Bill Cottham has died in Portugal at the age of 76. Having lived for many years with Parkinson’s Disease, Bill died of pneumonia caused by Covid-19.
Bill was a key figure in the public transport industry in the 1980s and 1990s.
He was born in Liverpool in 1944 and, after leaving school at the age of 15, he joined Liverpool Corporation Transport Department as a messenger boy and then an engineering apprentice. In the early days of Bill’s career, friends and colleagues would have known him by his family name of George.
Whilst working in the bus industry, Bill was awarded a first class degree in engineering from Liverpool University and he quickly progressed to senior positions at St Helens, Newport and Cleveland Transit. Over the years, Bill continued to develop his skills, gaining a degree in law from the University of London and joining Gray’s Inn.
In 1983 he was appointed as Director General of West Yorkshire Passenger Transport Executive and led the development of the PTE to become a free standing commercial company – Yorkshire Rider, owned by the Passenger Transport Authority on the deregulation of the bus industry in 1986.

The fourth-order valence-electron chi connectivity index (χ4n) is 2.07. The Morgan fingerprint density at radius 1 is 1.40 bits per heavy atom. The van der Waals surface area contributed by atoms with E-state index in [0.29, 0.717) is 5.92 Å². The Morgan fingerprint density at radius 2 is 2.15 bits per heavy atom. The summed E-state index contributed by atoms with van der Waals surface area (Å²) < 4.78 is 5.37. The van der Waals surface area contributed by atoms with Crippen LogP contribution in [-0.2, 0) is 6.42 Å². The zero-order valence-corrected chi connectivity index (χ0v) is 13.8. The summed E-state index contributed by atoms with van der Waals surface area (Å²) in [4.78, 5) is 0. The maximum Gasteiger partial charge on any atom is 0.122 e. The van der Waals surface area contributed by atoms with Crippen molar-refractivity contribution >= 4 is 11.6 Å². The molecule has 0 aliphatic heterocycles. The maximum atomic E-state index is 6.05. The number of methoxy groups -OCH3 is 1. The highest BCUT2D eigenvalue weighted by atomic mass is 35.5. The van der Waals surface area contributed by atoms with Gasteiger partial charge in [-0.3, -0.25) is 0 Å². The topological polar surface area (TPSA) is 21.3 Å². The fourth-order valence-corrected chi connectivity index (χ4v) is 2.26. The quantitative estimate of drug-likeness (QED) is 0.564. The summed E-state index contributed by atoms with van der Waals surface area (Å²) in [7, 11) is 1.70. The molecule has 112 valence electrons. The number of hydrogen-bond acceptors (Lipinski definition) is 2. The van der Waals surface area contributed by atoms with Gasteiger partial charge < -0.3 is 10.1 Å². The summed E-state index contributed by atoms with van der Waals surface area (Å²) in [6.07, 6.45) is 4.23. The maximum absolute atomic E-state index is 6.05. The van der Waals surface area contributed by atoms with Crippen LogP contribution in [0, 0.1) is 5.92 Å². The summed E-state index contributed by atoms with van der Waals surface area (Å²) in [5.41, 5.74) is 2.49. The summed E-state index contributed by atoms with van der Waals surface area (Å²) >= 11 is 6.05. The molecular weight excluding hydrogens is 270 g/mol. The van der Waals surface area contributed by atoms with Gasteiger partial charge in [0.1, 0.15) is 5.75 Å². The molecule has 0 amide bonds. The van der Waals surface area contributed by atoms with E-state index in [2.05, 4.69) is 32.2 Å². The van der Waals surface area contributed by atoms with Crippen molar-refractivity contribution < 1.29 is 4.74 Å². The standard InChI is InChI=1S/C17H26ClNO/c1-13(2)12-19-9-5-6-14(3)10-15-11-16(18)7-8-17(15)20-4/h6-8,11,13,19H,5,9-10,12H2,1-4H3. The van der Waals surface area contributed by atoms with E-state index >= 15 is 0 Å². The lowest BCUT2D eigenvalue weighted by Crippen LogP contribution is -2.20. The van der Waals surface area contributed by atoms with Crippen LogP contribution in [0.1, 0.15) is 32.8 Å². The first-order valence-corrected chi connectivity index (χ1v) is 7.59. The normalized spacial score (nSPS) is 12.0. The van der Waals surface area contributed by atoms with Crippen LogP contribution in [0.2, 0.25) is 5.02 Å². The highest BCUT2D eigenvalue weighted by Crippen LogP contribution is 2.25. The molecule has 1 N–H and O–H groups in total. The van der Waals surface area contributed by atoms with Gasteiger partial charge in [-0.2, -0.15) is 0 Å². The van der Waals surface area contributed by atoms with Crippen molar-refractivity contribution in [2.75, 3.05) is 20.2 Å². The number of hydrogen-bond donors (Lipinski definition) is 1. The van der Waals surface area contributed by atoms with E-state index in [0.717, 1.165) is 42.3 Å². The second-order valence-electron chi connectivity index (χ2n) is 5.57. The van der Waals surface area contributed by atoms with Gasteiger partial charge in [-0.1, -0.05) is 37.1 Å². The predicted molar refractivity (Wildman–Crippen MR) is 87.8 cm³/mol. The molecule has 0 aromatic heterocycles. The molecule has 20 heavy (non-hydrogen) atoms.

Bill was concerned that competition from the newly privatised and deregulated bus companies could undermine the viability of Yorkshire Rider under PTA ownership and was instrumental in planning and leading the buyout of Yorkshire Rider, the first of its kind in the local authority sector. The buyout took the form of an Employee Share Ownership Plan, unique in the industry at the time, which was fully supported by both politicians and trade unions. This structure was later replicated in employee buyouts in other local authorities.
During his time at Yorkshire Rider, Bill became President of The Bus and Coach Council, the bus industry trade association.
Yorkshire Rider was later sold to Badgerline (now FirstGroup Plc) in 1994 to further strengthen the future of the business.
Bill retired from full time employment after the sale of Yorkshire Rider and became Chairman of CentreWest in London from 1995 until 1998. He and his wife Joan spent their retirement between their homes in Nevis, Florida and Portugal.
Bill was a charismatic figure, a natural leader with a strong, innovative and decisive approach to the bus business, but with a humanity and warm sense of humour which won him many friends throughout the industry. He was well respected and greatly admired by his colleagues. His negotiation, communication and presentational skills were exceptional. Bill was always great fun and great company. One of his favourite quotes was: “The only mistake I ever made was when I thought I’d made a mistake and I hadn’t.”
Throughout his career, Bill was always supported by his wife, Joan, and our condolences go out to Joan, his daughters Nicki and Sarah and his four grandchildren.